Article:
Wok to Walk – I’d wok elsewhere

I was walking through Soho in London and I came upon a noodle bar called “wok to walk” on Brewer street and thought I’d get some takeaway noodles for lunch. The place certainly looks promising with a trendy look and feel, organized and clean cooking area, and 3 step menu. There’s 2 types of chili sauce on the tables along with your standard asian restaurant accompaniments It’s all fresh and made to order in front of you and service was quick. I decided on udon noodles with chicken and broccoli with Thai coconut sauce as it has a couple spicy-looking symbols next to it and I like some heat. The portion size was disappointingly small for my £6.35, nevertheless I headed back to work with a sense of optimism which was unfortunately misplaced.

Overall the food was pretty disappointing. Although the noodles and broccoli were well cooked the chicken was dry and there wasn’t nearly enough of it and the broccoli to warrant the cost of the food. Still, a good sauce would have made it all worthwhile but sadly the Thai Coconut I chose because of the 2 fiery heat symbols next to it on the menu was devoid of both spice and flavor. I got a hint or two of lemongrass but no fish sauce or lime, none of that tongue-coating sweet-sour-salty wonderfulness you would expect from even a moderately good thai sauce and there wasn’t even a hunt of heat. I know that there’s a big difference between what I and your mainstream human consider hot but I can tell you with absolute certainty that no chili has been even brought into the vicinity of that poor excuse for a sauce.

Whomever created Wok to Walk spent plenty of time on the look and feel of the place and not nearly enough on the quality of the food. I didn’t come in because they had trendy-looking white-on-orange signs, I came in because I wanted some good food. If I’d paid half the price I did I still would have considered it a waste of money and at the price I paid it’s highway robbery. Do yourself a favor and go to Wasabi or Samurai instead. It’s not made to order but it’s much better value for money.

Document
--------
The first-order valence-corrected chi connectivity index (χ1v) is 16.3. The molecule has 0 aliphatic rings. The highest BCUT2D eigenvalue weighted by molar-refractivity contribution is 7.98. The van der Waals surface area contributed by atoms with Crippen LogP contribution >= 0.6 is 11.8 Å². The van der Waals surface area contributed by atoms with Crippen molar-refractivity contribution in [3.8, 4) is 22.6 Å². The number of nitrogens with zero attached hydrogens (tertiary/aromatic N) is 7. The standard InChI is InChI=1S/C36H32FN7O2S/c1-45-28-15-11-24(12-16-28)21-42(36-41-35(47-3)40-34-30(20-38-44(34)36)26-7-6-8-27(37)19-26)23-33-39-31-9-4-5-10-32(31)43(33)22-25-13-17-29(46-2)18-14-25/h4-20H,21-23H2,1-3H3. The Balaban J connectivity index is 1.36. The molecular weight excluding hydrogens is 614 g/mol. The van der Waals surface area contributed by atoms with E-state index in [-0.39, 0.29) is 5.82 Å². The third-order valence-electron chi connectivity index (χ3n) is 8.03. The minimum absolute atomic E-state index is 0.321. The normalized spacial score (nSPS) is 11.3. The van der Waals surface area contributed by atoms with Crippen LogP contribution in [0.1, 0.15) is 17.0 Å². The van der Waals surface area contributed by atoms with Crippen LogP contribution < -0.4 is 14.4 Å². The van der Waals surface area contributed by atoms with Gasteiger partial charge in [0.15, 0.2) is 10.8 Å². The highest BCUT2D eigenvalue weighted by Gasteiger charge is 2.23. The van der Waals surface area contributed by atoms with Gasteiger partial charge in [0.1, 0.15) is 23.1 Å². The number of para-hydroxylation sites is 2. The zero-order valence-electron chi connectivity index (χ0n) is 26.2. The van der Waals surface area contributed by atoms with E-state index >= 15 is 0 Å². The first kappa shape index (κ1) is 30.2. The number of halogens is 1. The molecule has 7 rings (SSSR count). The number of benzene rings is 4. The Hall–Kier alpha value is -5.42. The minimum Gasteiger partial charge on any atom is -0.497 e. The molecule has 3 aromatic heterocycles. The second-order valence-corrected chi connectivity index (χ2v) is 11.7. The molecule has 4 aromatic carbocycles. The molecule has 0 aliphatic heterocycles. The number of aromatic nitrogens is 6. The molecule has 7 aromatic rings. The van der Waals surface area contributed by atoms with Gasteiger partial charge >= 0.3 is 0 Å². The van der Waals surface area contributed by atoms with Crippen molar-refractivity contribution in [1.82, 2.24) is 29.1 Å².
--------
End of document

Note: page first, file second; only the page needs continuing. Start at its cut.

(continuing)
Review – “The Road” by Cormac McCarthy

“The Road” by Cormac McCarthy is a haunting story of a dying man trying to save his son in a world blasted of all life and hope after an un-named apocalypse, empty of all but the “lucky” few survivors scrabbling for the precious few remaining cans of food in the burnt ruins of the world. The only reason he hasn’t used his only remaining bullet to end his own suffering is his desperation to get his young son he loves far enough south to survive the coming winter.

There is very little reminiscence in this novel, you don’t learn much about this man or what happened to the world because it truly doesn’t matter. The starving people in this story are down to their rudiments both in mind and body, almost all personality and emotion leached out of them. They are as grey as the landscape.

The author manages to maintain an undercurrent of desperation, fear, and hopelessness in this novel in a way that is completely immersive and convincing. The author states that he got the idea when in Texas with his son, and to me this seems like an outpouring of the fear every father has about his children, only amplified. The detailed way he narrates the day to day struggle of the characters and the man’s hopes and fears tells me this is a story about the author and his son, that this is a vehicle for him to vent his worries about the future. I’m a new father and this really connected with me in ways hard to explain which is one of the reasons I find this book so compelling.

This is one of the best books I’ve ever read and it’s certainly one of the darkest. I highly recommend it but it is not for the faint of heart.